There is a visual hierarchy on every page. The visual hierarchy refers to the arrangement, shape, colour, and contrast of visual elements. This determines their relative prominence and the order in which your user sees. You can achieve visual hierarchy by presenting a large and bold title at the top of the webpage, and the small legal information below to prioritize certain elements over others. Web design is not just about adding elements to your website, but also how you add it matters a lot. Web designers use a visual hierarchy, which draws audience attention to key elements. Elements such as position, size, visuals, and contrast can all increase or decrease engagement. Take a look at this chart that is showing how to attract or deflect attention. By combining aspects their effect increases manifold. Everyone will see a large video, which is high on the page. Some people will see low contrast text around images. The visual hierarchy is so that your eyes follow a certain path on every page you visit on the Internet. When used intentionally, it captures the visitor’s attention through a series of messages towards the call to action.
A cluttered screen is one of the most common mistakes in web design. Many people simply throw what they want on their website on the screen without knowing any better. If you include too many distracting elements on your site, your visitors will have difficulty seeing where to look and you will end up losing a consistent experience. Conversely, if you include only the necessary elements, those elements are more powerful as they do not need to share the centre stage. Did you know that 86% of visitors want information about products or services on the homepage? The homepage of your website should communicate your original message immediately. After all, we rarely read every word on a website. Instead, we quickly scan the page by looking at sentences and pictures. There should be a clear path for the user to follow in order to make an effective web design. There are many different ways to achieve this, but the first step is to always make room for higher priority elements by removing lower priority ones. Just follow the simple website design tips given below to make for a presentable homepage design:
Humans are not efficient cost/benefit calculators. We tend to overvalue losses and undervalue gains. In other words, losses are more painful than gains are pleasurable. This is true online and offline and explains a lot of human behavior. This article explains it well: Applying Behavioral Economics And Cognitive Psychology to the Design Process. This aversion to losses can be useful to web designers and copywriters. Here are some tips for writing copy with loss aversion in mind.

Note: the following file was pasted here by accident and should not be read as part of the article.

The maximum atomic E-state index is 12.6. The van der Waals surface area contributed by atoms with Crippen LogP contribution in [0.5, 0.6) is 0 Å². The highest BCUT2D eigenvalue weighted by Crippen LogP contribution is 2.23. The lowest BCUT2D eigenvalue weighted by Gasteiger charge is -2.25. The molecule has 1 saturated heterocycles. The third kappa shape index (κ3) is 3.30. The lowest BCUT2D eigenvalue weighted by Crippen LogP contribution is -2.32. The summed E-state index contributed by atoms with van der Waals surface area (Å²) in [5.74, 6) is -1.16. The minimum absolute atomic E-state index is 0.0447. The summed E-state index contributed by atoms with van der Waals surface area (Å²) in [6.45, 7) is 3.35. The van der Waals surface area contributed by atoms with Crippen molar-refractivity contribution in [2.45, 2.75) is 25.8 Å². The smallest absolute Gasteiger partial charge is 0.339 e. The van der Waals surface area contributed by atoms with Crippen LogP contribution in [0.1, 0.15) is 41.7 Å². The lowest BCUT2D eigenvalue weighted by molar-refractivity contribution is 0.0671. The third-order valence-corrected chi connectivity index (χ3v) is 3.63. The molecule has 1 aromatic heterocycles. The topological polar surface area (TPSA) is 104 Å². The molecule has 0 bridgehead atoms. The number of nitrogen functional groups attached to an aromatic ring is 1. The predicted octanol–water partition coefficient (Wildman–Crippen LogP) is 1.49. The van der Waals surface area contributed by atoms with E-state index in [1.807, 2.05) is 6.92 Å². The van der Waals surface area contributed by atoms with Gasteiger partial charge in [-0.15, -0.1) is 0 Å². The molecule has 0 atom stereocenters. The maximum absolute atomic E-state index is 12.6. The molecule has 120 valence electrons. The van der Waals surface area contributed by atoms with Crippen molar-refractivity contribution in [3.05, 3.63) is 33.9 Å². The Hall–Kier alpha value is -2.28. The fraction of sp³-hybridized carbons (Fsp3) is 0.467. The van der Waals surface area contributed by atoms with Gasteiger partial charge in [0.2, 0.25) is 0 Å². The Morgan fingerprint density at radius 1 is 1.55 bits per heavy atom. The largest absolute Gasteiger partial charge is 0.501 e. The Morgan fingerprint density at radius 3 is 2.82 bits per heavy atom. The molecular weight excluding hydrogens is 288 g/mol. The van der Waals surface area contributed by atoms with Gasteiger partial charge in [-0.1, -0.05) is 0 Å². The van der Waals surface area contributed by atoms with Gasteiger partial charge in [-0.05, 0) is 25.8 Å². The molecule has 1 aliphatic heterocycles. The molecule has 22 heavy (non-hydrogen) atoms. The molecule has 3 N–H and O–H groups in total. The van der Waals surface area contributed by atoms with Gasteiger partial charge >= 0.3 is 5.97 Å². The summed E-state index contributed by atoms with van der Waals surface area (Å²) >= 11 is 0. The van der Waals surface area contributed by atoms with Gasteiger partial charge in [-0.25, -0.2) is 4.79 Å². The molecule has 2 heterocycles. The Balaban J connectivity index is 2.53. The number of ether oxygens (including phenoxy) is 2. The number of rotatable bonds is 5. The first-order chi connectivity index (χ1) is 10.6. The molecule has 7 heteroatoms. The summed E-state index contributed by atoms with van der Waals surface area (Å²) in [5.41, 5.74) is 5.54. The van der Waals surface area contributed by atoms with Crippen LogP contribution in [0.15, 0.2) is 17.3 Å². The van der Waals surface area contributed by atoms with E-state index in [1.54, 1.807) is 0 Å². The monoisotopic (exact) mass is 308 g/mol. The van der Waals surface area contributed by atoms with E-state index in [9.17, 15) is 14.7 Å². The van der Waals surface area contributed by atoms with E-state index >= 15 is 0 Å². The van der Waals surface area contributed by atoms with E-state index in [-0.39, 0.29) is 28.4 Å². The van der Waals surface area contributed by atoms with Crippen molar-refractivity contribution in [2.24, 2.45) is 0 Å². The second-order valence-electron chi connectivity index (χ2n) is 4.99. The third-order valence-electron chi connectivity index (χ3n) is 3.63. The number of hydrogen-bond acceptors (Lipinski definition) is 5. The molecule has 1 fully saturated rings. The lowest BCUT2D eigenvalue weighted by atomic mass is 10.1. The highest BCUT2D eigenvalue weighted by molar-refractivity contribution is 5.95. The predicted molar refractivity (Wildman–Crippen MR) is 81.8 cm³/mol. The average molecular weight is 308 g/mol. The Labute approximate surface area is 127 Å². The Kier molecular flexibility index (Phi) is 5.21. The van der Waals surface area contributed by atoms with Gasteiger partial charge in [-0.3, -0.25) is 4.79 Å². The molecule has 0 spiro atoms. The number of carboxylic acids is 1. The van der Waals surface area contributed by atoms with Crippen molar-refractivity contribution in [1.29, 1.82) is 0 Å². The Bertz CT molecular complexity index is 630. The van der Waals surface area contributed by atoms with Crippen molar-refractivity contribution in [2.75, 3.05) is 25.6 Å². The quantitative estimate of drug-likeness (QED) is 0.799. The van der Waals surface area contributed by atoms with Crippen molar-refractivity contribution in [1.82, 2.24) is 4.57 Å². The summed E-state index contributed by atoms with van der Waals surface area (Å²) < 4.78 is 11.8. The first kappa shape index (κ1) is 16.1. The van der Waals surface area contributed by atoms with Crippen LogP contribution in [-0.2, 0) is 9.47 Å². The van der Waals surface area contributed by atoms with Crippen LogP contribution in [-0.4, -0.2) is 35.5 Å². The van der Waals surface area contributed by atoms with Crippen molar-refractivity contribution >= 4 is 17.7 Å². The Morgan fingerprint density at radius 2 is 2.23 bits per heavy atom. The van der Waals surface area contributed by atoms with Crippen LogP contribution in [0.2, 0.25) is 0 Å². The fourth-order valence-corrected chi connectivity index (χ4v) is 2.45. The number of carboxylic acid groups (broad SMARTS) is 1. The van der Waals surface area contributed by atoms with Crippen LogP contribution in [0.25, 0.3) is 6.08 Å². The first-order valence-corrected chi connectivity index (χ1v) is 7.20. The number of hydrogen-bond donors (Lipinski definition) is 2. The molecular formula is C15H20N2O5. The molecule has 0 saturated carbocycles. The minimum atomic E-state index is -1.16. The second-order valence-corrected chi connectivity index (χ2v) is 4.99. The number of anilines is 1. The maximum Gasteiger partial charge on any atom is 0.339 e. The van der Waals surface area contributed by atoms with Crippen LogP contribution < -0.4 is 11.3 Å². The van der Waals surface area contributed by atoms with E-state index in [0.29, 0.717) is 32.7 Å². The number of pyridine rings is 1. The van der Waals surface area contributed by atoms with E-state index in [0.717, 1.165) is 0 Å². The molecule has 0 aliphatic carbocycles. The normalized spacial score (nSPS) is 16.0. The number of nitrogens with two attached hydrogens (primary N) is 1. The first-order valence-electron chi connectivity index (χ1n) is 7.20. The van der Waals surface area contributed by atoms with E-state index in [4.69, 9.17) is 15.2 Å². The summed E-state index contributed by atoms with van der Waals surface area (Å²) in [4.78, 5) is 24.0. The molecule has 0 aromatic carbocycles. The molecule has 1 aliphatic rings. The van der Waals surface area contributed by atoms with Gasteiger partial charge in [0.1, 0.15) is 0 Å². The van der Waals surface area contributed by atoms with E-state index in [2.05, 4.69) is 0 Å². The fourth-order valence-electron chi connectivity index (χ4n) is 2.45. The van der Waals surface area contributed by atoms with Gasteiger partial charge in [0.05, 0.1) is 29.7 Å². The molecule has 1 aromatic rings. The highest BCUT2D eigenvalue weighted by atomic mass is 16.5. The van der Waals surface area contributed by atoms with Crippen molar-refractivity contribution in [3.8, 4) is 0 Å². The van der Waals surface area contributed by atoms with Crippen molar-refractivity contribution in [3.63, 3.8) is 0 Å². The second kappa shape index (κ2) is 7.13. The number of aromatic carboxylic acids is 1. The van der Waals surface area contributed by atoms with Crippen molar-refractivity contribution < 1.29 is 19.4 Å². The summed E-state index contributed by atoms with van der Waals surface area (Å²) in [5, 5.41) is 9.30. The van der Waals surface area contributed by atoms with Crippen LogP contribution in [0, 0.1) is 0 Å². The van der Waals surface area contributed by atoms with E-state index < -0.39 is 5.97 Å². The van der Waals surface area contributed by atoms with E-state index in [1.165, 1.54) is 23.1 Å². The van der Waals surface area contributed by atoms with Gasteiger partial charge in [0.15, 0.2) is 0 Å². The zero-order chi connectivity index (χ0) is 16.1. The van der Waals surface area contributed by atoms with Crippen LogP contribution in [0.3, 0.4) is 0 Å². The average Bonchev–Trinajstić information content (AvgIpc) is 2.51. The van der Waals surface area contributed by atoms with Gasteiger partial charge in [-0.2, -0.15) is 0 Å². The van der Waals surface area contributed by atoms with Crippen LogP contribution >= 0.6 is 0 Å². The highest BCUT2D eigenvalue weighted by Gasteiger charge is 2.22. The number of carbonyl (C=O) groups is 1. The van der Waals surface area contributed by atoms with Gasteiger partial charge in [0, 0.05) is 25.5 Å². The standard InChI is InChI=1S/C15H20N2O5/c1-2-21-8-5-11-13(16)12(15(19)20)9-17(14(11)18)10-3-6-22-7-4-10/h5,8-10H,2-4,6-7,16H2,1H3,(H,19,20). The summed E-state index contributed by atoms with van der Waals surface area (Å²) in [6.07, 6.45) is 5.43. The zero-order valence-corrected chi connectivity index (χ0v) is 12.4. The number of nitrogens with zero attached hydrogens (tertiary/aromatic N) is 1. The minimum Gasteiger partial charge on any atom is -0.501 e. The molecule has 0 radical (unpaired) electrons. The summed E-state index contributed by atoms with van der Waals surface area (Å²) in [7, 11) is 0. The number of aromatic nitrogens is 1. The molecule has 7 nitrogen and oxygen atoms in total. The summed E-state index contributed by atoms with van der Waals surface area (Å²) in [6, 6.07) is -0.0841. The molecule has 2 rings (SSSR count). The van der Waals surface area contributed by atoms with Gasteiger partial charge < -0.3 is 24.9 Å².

Gently remind your visitors what they’ll miss, risk or lose by not taking action right now.
The “conformity bias” is the human tendency to do what other people are doing. So giving evidence that others have selected you makes choosing your company seem like a good choice. The goal is to make any decision other than using your company seem outside the norm. Give your visitors proof that you’re legitimate. Ideally, every one of your marketing claims is supported with evidence.
They came with questions. The main job of the website is to answer those questions. Every unanswered question is a missed opportunity to build trust. Unanswered questions also increase the likelihood that the visitor will leave. When Joel Klettke applied his process finding questions and writing answers, he was able to double the conversion rates on Hubspot landing pages. He interviewed customers, analyzed their answers, prioritized the messages and in the end, he used the words of the audience themselves in the new marketing copy. Smart! Here are the questions Joel uses to discover visitors’ top questions:
In one word, what is the purpose of your website? Answer.
Additional reading: The Perfect B2B Website Service Page: 13-Point Checklist
When ordering any lists within your copy, put the important stuff at the beginning and end. The reader’s’ attention and retention are lowest in the middle of any list. As visitors scan the page, the first and the last items are most likely to stay in short-term memory. Source: Order Effects Theory: Primacy versus Recency
The easier it is the read, the more successful the website will be. Use the common words that visitors expect. Long sentences and fancy words force the temporal lobe to work harder. That’s not good.
Long, blocky paragraphs do not align with digital content best practices. Simply breaking up long paragraphs makes the content easier to consume. As a general rule, don’t write paragraphs longer than 3-4 lines.
Vague subheads are everywhere. They are often large and useless but followed by things that are small but useful. Strange, right? The opposite would make more sense. Make sure that the big things are meaningful and helpful to visitors. If your subheaders say things like “products” or “services,” ask yourself if a more descriptive term would be more helpful. Here are some examples. This is good for scanners and usability. It’s good for the visually impaired and accessibility. It’s also good SEO best practices. Never miss a chance to indicate relevance! ProTip: Subheads may be completely unnecessary. Would this page be just as good without it? Would visitors still know what they’re looking at? If so, just remove it.
Similarly, colorful social media icons in your header isn’t great for your goals. If visitors click on any of those candy-colored buttons, they land on a site filled with distractions. They are unlikely to come back. This is generally the wrong way to do social media integration. If you link to a social network, do so from your footer. Visitors can find the social networks if they’re looking, but you’re not suggesting that they leave.